What Lies Beneath

Francesca Bono of Ofeliadorme, the Society of Sound artists for May, explores the inspiration behind their new album Secret Fires alongside a track-by-track commentary.

Since the beginning we have passionately looked for our own experimental and evolutionary sonic path, increasingly using more electronics, trying to craft dark, ethereal, misty atmospheres where we could lay lyrics that are symbiotic with music.

During the process we met Howie B on our path, and that’s been a turning point for us. Recently, when we were discussing how uncomfortable we feel when asked to define our ‘music genre’ he even invented a new word for it: Dream Beat, and we think he has a point. We’re aware of the many influences our music has and we’re also pursuing a certain uniqueness to it.

Secret Fires is the fruit of this magic encounter with Howie, who recorded, produced and mixed the album and totally understood (and understands) us, musically and as human beings. We’re very proud of this work.

We live in a frenzied world; we never really take the time to be vulnerable with each other. That’s something I’ve been thinking about while writing these songs. I thought about human nature and felt that Fire was a fitting metaphor: it is difficult to control and demands respect, like feelings, like nature.

The recurrent themes in Secret Fires are loneliness, the lack of communication and burning passions. We’re always interested in what lies beneath the surface.

Cultural resources are many and crucial in our writing process. I’m passionate about cinema and visual arts, and while working on Secret Fires I’ve been re-watching all John Cassavetes and David Lynch movies, read books and so on. This fact somehow has had an impact on the process. Images often make me think about musical ideas.

The sound we got to create did the rest. The bass is very present but never vulgar, building slow and constant dynamics to imitate the pace of the diaphragm in the act of breathing. It pushes with grace. To get to this result we used an analog synth with panel controls to keep everything under control and therefore help the dynamics through imperceptible variations, the way we do when we play live. Higher sounds have had a more mixed origin, sometimes generated by software and then re-sampled, other times played with real synths, using both old and new generation machines. The same goes for the drums. Howie has been a master in managing to find a home for each element, working on balance and giving them the importance they deserve.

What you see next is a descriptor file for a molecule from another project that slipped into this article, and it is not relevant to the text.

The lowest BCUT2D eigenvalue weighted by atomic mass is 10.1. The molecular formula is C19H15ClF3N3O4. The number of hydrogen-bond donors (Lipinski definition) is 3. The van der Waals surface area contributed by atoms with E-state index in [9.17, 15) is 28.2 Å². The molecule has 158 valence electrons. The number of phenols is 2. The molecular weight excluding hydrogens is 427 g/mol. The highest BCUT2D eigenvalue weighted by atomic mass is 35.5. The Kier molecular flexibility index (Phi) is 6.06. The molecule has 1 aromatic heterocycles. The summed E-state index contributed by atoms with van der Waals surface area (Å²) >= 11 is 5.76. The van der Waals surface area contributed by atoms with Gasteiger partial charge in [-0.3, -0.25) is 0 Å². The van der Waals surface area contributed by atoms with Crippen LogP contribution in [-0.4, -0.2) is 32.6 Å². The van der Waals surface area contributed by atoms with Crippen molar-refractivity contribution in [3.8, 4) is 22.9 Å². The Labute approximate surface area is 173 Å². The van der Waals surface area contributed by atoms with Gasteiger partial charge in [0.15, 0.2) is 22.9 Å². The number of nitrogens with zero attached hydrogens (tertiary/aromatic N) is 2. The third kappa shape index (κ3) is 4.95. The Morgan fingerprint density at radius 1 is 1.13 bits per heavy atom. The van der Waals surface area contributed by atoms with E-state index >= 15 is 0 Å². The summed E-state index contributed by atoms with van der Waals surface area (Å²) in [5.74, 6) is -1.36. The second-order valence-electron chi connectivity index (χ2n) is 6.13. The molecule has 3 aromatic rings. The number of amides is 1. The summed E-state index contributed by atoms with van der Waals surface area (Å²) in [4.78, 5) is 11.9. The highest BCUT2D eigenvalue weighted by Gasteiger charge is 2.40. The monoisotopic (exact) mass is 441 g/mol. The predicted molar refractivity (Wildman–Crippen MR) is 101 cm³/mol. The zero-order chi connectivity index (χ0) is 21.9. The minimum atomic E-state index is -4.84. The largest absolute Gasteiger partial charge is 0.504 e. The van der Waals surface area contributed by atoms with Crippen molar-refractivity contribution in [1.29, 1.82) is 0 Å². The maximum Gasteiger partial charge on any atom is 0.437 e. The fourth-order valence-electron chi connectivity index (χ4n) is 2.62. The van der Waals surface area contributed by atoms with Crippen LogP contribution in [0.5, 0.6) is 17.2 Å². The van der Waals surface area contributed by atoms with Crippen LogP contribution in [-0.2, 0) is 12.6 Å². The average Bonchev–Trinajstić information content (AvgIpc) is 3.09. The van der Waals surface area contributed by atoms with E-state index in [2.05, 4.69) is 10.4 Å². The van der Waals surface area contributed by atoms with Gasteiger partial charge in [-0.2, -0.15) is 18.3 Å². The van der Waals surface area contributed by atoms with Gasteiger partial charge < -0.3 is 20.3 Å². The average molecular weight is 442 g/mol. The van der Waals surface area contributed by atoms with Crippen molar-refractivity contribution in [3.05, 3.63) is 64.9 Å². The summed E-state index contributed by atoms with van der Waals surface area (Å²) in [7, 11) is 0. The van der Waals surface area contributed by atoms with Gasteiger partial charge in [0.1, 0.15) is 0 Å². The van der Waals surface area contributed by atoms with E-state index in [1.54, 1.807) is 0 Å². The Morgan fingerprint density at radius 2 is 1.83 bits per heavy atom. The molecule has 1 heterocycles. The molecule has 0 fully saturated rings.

The result is a record that doesn’t scream in your face, it’s not loud, it’s delicate. It’s more like a voice whispering in your ear.

Alone With The Stars: I often wonder about the stars and the Universe, is it a ship with no living crew aboard? This song is all about solitude and lack of communication.

Body Prayer: The female aging body through films and books, a lot of inspiration for this song came from that. Our bodies change with aging and you obviously see the result in function and in appearance. It is grotesque how the female body has been objectified and stereotyped forever.

Black/Black/Black: This is one of the first songs I wrote when I bought the Roland Juno 60, and I was listening to Nils Frahm album Spaces a lot. I love the way he uses this synthesizer.

My Soldiers: Loneliness, the need to protect our vulnerability, even at our own risk. Hyper-connection has a price.

Birch: It’s loosely inspired by The Ballad of the Dark Ladie by Samuel T. Coleridge.

Visions: While writing this song I sometimes thought about Lucien Freud’s paintings, especially one, where a woman and a man lie in bed, naked. It made me think about stories I heard and stories I lived.

Feels: Mostly, I’m talking about the right to be who you are and feel what you feel. The fear and hatred of LGBTQ individuals in our society mainly derives from culturally constructed ideas of what is ‘normal’ and these ideas further reflect assumptions about what is morally ‘right’ or ‘wrong’. All this should stop right now.

Hairbrushings: While writing this song I was re-reading The Cement Garden by Ian McEwan. It somehow influenced the song a lot.

Read more about Ofeliadorme

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